The common theme of today’s readings is the futility of the greedy acquisition of wealth and power because everything and everyone is “here today and gone tomorrow.” So, the meaning of life cannot be found in selfishly hoarding wealth and possessions, but only in sharing these with the needy.
Scripture lessons: The first reading, taken from Ecclesiastes, reminds us that the greedy acquisition and hording of material wealth is useless because when the hoarder dies, he goes to eternity empty-handed, and his heir gains, and perhaps squanders, his riches. In the Responsorial Psalm (Ps 90), the Psalmist challenges us to listen to God and allow Him to soften our hearts that we may share our blessings with others. The Psalm Response urges, “If today you hear his voice, harden not your hearts” (Ps 95:8). In the second reading, Paul directs our attention to lasting, Heavenly treasures and warns that greed (pleonexia) for wealth and influence is idolatry. He advises, “Put to death, your parts that are earthly: immorality, impurity, passion, evil desire, and the greed that is idolatry” (Col 3:5).
In today’s Gospel, Jesus, telling the parable of the foolish rich man, warns us against all types of greed, because greed takes our life’s focus away from God and away from serving and loving Him in Himself and in other people. Jesus says that God calls the greedy rich man a fool because the man thought he would not die soon and that he was not accountable for the way he used his riches. Besides, the rich man forgot the fact that his wealth had been lent to him by God for sharing with the needy. Jesus also warns us that our eternal life does not consist of earthly possessions (Lk 12:15), which we should share to gain eternal life.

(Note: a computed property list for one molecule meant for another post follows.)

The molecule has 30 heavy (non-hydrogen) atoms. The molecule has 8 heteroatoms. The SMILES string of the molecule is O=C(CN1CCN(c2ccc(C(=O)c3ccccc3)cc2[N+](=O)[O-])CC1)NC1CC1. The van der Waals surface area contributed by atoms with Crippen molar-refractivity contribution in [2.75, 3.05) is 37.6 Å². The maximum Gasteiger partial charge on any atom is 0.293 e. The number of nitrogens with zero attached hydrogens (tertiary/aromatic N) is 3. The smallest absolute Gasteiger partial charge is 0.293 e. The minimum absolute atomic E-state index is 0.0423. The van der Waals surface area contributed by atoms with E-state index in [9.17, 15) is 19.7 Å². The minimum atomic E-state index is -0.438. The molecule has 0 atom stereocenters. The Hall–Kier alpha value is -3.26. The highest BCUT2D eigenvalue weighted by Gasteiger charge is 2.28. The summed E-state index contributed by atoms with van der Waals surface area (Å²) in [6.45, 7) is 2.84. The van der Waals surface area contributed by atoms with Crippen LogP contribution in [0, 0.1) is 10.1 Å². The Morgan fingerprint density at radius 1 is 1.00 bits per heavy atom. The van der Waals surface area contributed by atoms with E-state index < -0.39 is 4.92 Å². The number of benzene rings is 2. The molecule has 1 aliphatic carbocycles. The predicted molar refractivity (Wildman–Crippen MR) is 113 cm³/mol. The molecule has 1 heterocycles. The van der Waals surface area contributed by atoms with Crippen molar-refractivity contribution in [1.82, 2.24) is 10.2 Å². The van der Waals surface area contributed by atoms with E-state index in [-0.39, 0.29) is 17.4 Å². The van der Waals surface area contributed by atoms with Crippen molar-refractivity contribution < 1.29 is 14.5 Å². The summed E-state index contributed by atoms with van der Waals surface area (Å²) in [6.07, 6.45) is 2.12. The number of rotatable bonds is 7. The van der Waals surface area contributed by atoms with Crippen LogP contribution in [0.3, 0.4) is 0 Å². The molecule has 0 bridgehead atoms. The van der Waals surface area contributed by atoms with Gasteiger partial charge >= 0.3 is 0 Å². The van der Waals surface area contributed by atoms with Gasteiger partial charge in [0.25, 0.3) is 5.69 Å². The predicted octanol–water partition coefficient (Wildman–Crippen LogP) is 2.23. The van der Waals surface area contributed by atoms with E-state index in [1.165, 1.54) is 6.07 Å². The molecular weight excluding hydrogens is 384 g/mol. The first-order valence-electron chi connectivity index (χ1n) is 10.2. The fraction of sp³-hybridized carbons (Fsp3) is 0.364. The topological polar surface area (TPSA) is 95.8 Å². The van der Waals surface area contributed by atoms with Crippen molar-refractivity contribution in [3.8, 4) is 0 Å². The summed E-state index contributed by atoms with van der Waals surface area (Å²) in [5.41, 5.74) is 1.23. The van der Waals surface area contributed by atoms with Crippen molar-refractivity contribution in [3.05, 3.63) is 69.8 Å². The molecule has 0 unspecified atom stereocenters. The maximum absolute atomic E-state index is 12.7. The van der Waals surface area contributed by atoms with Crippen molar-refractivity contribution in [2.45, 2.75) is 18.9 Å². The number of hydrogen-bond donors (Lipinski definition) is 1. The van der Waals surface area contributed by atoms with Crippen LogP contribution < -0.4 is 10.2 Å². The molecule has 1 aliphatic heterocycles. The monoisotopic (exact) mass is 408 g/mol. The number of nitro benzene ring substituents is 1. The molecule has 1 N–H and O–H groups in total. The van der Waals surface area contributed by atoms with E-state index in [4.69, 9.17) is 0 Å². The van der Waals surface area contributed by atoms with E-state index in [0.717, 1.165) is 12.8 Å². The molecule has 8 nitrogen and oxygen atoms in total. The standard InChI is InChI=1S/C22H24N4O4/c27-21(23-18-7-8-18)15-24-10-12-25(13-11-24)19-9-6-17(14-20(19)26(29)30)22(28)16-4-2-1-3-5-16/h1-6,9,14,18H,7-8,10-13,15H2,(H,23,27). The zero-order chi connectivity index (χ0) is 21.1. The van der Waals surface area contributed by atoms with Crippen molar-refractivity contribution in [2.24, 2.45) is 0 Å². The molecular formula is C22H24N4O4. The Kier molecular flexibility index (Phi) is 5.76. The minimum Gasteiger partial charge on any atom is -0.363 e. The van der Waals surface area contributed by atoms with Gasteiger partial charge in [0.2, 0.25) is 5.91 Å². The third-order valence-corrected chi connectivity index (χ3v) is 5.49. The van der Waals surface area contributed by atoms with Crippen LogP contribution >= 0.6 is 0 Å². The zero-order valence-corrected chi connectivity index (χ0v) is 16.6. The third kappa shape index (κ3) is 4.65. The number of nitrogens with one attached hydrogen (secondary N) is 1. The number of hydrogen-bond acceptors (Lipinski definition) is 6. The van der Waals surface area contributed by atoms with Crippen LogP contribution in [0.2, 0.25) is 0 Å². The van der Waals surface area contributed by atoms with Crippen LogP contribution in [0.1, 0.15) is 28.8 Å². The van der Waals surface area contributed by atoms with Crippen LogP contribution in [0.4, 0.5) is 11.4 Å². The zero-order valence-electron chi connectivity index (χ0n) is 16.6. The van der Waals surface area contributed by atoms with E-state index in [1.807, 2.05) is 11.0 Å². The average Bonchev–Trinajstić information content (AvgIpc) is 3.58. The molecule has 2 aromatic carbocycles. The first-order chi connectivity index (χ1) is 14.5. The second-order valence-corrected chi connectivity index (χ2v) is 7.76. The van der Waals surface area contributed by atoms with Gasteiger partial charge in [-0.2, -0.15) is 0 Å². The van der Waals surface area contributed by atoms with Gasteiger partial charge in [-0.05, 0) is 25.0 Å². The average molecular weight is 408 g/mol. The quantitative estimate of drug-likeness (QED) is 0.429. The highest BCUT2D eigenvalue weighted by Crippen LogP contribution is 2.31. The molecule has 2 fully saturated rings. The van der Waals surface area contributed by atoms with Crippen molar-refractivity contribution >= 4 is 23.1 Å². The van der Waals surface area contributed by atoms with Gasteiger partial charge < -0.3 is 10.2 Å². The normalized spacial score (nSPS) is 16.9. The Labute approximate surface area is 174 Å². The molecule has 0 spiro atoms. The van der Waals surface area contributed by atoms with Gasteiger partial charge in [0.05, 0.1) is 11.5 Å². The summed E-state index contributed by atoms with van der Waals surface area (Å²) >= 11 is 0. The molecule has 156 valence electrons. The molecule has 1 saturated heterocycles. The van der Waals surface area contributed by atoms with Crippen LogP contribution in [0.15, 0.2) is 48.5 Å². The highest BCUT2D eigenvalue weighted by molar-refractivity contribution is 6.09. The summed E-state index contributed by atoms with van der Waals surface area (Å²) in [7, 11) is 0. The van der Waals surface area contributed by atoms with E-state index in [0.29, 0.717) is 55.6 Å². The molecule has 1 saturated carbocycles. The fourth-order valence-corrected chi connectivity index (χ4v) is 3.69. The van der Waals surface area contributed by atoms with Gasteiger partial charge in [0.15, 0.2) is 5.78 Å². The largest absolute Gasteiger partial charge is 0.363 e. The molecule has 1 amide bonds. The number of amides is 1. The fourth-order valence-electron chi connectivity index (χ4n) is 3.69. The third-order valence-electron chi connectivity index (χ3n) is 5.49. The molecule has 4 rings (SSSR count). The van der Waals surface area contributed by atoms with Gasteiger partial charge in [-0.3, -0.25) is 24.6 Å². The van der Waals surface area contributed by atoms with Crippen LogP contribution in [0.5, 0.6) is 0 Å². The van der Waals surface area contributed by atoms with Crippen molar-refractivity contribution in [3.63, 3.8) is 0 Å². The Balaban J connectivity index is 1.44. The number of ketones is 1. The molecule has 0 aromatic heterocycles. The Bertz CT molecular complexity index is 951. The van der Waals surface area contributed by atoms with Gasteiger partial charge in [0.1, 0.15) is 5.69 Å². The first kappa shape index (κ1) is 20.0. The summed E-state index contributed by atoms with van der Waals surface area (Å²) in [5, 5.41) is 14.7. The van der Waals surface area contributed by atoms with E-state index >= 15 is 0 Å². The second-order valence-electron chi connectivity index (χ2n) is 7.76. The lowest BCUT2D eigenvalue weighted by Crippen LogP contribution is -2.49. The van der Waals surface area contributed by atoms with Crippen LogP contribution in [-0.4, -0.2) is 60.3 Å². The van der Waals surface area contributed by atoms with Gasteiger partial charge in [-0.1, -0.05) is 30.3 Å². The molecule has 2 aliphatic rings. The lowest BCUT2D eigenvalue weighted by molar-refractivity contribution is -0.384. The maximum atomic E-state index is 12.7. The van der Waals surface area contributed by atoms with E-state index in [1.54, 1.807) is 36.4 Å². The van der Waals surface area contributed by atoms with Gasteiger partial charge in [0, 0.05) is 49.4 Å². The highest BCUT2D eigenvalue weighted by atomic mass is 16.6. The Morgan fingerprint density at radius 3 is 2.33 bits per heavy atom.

1. We are invited to share our blessings with others. The parable of the rich fool gives us a warning as well as an invitation. It reminds us that our possessions are merely lent to us by God, and that we are accountable for their use. We must be generous in sharing our time, our treasure, and our talents in Christian stewardship. Even if we are poor financially, we may be blessed with intelligence, good will, a sense of humor, or the ability to console, encourage, inspire, support, and help others. God expects us to give our thanks to Him for all these blessings by sharing them with others for His glory. The Old Testament Scriptures are clear about tithing – giving 10% of our income for God’s cause and for helping the needy. God never allows tithers to regret their generosity.
2. Let us control our greed. Our greed takes different shapes and forms. For some, it may be the desire for the approval and praise of others. For others, it is the uncontrolled desire for power, control, or fame. For still others, greed takes the form of excessive and sinful indulgence in eating, drinking, gambling, drugs, or sexual activities. Greed also turns our life away from God and away from loving and serving Him in Himself and in other people. As greed directs all our energy and attention to fulfilling the self, its objects become our false gods, and they will consume us, unless we become rich in the sight of God.